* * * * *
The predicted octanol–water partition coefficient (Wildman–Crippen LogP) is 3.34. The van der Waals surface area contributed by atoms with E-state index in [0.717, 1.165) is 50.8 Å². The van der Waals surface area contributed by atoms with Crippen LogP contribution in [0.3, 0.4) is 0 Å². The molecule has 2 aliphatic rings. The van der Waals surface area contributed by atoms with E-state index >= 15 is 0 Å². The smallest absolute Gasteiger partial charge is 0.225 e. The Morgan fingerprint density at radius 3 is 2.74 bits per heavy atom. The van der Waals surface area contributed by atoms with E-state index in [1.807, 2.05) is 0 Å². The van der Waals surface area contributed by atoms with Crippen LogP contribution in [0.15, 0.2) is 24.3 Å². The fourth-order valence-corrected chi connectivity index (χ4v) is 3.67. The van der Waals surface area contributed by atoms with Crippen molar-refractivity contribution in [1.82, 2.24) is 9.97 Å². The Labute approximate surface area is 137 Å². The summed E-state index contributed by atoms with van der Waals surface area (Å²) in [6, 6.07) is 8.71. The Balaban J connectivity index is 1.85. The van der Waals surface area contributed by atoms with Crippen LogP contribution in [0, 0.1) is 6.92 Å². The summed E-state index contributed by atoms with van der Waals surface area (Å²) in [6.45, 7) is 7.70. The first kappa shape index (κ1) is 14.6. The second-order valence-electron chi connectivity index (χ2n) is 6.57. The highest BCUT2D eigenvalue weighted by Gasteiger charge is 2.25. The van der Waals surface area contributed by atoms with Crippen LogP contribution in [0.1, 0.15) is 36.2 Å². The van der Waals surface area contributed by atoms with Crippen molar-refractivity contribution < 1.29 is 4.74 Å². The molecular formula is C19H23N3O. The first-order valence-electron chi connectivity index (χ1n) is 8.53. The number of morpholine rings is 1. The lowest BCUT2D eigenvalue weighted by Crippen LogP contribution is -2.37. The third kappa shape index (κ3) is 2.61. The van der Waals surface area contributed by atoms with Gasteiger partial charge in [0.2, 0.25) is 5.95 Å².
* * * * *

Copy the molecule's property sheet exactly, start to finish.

The predicted octanol–water partition coefficient (Wildman–Crippen LogP) is 3.34. The van der Waals surface area contributed by atoms with E-state index in [0.717, 1.165) is 50.8 Å². The van der Waals surface area contributed by atoms with Crippen LogP contribution in [0.3, 0.4) is 0 Å². The molecule has 2 aliphatic rings. The van der Waals surface area contributed by atoms with E-state index >= 15 is 0 Å². The smallest absolute Gasteiger partial charge is 0.225 e. The Morgan fingerprint density at radius 3 is 2.74 bits per heavy atom. The van der Waals surface area contributed by atoms with E-state index in [1.807, 2.05) is 0 Å². The van der Waals surface area contributed by atoms with Crippen LogP contribution in [0.15, 0.2) is 24.3 Å². The fourth-order valence-corrected chi connectivity index (χ4v) is 3.67. The van der Waals surface area contributed by atoms with Crippen molar-refractivity contribution in [1.82, 2.24) is 9.97 Å². The Labute approximate surface area is 137 Å². The summed E-state index contributed by atoms with van der Waals surface area (Å²) in [6, 6.07) is 8.71. The Balaban J connectivity index is 1.85. The van der Waals surface area contributed by atoms with Crippen LogP contribution in [0, 0.1) is 6.92 Å². The summed E-state index contributed by atoms with van der Waals surface area (Å²) in [6.45, 7) is 7.70. The first kappa shape index (κ1) is 14.6. The second-order valence-electron chi connectivity index (χ2n) is 6.57. The highest BCUT2D eigenvalue weighted by Gasteiger charge is 2.25. The van der Waals surface area contributed by atoms with Crippen LogP contribution in [0.1, 0.15) is 36.2 Å². The van der Waals surface area contributed by atoms with Crippen molar-refractivity contribution < 1.29 is 4.74 Å². The molecular formula is C19H23N3O. The first-order valence-electron chi connectivity index (χ1n) is 8.53. The number of morpholine rings is 1. The lowest BCUT2D eigenvalue weighted by Crippen LogP contribution is -2.37. The third kappa shape index (κ3) is 2.61. The van der Waals surface area contributed by atoms with Gasteiger partial charge in [0.2, 0.25) is 5.95 Å².